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Latest posts by obelixx

Reviving a Camelia

Posted: 30/09/2014 at 08:16

It's the calcium content in tap water that is bad for ericaceous plants, not the other chemcals so leaving it to stand will not help.  However you can buy sequestered iron in good garden centres and add that to water to help plants take up the iron they need.

Camellias, rhodos and azaleas need plentiful water in late summer and autumn to ripen their flower buds for spring.   Soak the root ball in water to make it easier to pull out all those weeds then pot up in a bigger pot, if possible, and use good ericaceous compost.   Put out a container to collect rain water for it if you can.

Yellow leaves (chlorosis) on green plants can be caused by lack of nutrients, lack of iron and also lack of magnesium.   If they persist after all the TLC, use a solution of 1 tbs of Epsom salts dissolved in a gallon of water and spray it over the foliage next spring.   Repeat as necessary with this and any other plant with similar problems.


Posted: 30/09/2014 at 08:08

That's what I do for hardy fuchsias too as leaving the tops on helps protect the crown from frosts and then you prune back to healthy buds in spring after the worst of the frosts.    I would also mulch the crown with some well rotted garden compost or spent potting compost as further protection and take a few cuttings as insurance.

For tender fuchsias, they need lifting soon and taking into shelter.   I would also take cuttings as insurance.

Talkback: How to lift and divide hostas

Posted: 29/09/2014 at 19:21

They are best divided in spring as indicated in previous posts but if you must do them now, you need to keep the pots well sheltered so they don't freeze over winter or the roots may fail.

Gardeners' Logic???

Posted: 28/09/2014 at 16:15

My OH doesn't understand that logic either but, since I told him how expensive our compost heaps are after he'd done yet another blitz weeding of a border instead of just selecting the weeds, he does at least see the point of investing in decent compost and keeping the greenhouse in order.

My other recent trick is to make him come to plant fairs and pay for the plants so he'll think twice about the compost heap and I can buy more plants with the house-keeping thus saved when he isn't looking.   That means my shopping bag always has a bag of bulbs at the mo as I stock up on alliums and nectorascordums on display at the supermarket.

Late perennials for the white garden

Posted: 28/09/2014 at 10:10

White physostegia, white chelone, white clematis flammula (scented), white agapanthus (needs winter protection), white flowered hostas, white Michaelmas daisies, white phlox, white roses, white shrubby potentilla, still some flowers left on lysimachia clethroides alba..


Posted: 28/09/2014 at 10:04

OP - original poster

OAP - old age person aka silver surfer and grey pounds as we seem to have more disposable income than belaguered youf.

OH - other half - male

BH - better half - female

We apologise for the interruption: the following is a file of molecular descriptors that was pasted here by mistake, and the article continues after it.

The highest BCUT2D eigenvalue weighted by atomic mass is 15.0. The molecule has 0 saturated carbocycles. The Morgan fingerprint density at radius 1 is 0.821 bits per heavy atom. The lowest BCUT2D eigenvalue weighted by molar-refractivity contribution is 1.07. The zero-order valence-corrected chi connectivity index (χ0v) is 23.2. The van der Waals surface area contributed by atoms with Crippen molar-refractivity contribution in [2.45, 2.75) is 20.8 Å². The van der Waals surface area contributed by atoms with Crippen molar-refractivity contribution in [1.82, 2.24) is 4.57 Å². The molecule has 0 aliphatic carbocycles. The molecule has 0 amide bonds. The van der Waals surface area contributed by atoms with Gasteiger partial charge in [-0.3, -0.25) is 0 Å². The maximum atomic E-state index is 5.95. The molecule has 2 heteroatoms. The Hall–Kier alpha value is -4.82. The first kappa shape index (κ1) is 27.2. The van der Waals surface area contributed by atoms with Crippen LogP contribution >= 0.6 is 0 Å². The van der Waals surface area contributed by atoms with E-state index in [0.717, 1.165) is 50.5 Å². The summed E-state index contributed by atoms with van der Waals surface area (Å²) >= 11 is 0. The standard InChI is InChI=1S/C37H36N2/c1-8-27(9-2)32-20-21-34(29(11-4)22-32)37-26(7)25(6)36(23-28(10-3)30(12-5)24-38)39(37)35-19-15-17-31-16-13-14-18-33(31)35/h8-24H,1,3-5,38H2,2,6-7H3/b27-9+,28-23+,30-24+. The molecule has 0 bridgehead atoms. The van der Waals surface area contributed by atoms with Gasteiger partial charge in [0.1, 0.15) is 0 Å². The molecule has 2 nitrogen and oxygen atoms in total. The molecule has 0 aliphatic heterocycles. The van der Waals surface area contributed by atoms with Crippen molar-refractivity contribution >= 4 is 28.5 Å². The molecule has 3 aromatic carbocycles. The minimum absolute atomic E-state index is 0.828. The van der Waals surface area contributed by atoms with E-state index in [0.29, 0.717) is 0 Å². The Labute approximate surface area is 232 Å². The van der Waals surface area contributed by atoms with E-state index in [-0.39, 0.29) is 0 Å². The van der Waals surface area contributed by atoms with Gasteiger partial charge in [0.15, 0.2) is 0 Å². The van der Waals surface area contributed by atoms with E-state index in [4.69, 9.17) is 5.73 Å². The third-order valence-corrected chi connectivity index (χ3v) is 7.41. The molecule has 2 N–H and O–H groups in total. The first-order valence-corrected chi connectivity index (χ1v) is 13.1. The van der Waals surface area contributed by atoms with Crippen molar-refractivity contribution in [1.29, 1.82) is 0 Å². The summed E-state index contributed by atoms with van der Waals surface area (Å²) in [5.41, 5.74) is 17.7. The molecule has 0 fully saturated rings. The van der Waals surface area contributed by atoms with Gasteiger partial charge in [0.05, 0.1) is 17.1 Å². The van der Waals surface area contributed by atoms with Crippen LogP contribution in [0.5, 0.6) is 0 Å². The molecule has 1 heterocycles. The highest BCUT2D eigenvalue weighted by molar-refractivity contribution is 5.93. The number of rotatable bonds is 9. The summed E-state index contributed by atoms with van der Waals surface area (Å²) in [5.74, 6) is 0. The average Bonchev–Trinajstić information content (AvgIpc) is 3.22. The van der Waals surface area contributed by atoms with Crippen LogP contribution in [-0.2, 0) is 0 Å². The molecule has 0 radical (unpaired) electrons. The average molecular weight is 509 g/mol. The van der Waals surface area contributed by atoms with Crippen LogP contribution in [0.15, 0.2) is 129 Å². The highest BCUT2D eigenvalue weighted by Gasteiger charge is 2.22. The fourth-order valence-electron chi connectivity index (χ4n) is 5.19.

HRT - horticultural retail therapy

LOL - laugh out loud unless you're a PM who thinks it means lots of love.

IMO - in my opinion

IMHO - in my humble opinion.   Generally used by the least humble.


Recording the weather in your garden

Posted: 27/09/2014 at 17:05

I used to have a wee weather station which recorded temps and rainfall and sent messgaes to my PC.  That was in autumn 2008.   January 6th 2009 we had -32C and the equipment died.    Got a simple min/max thermometer after that and it died the following winter at -25C.  Haven't bothered since.

When OH retires we're planning to move to a more shelterd garden with shorter winteres and then I'd like to start again and maybe even keep garden diary too - sowing, planting, cropping etc..

Peony sprouting - should I cover it up?

Posted: 27/09/2014 at 13:43

Peonies are fussy abut planting depth - too deep or too shallow an dthey won't flower so, as long as you planted it at the same depth t was before, leave well alone.   They are very hardy in my experience although they do take a while to warm up again after -25C.............

Clematis Cuttings

Posted: 26/09/2014 at 16:53

It should be OK for the winter but I would consider keeping it in a bigger pot for another year and protect it for another winter.    Transplant it next spring, planting it deep, covering at least the next leaf node as this will encourage more roots and shoots to form. 

When you do plant it out, plant it deep again for the same reasons.

Clematis Cuttings

Posted: 26/09/2014 at 15:57

Well done.  I would nurture it through the winter.  Pot it up into some decent compost and keep it sheltered for this winter.

Discussions started by obelixx

Chelsea photos

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Hello Jro - and any other old friends

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Weekend 22 March

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Good Morning - 21 March

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New shed - any tips?

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Last Post: 12/01/2013 at 08:55
10 threads returned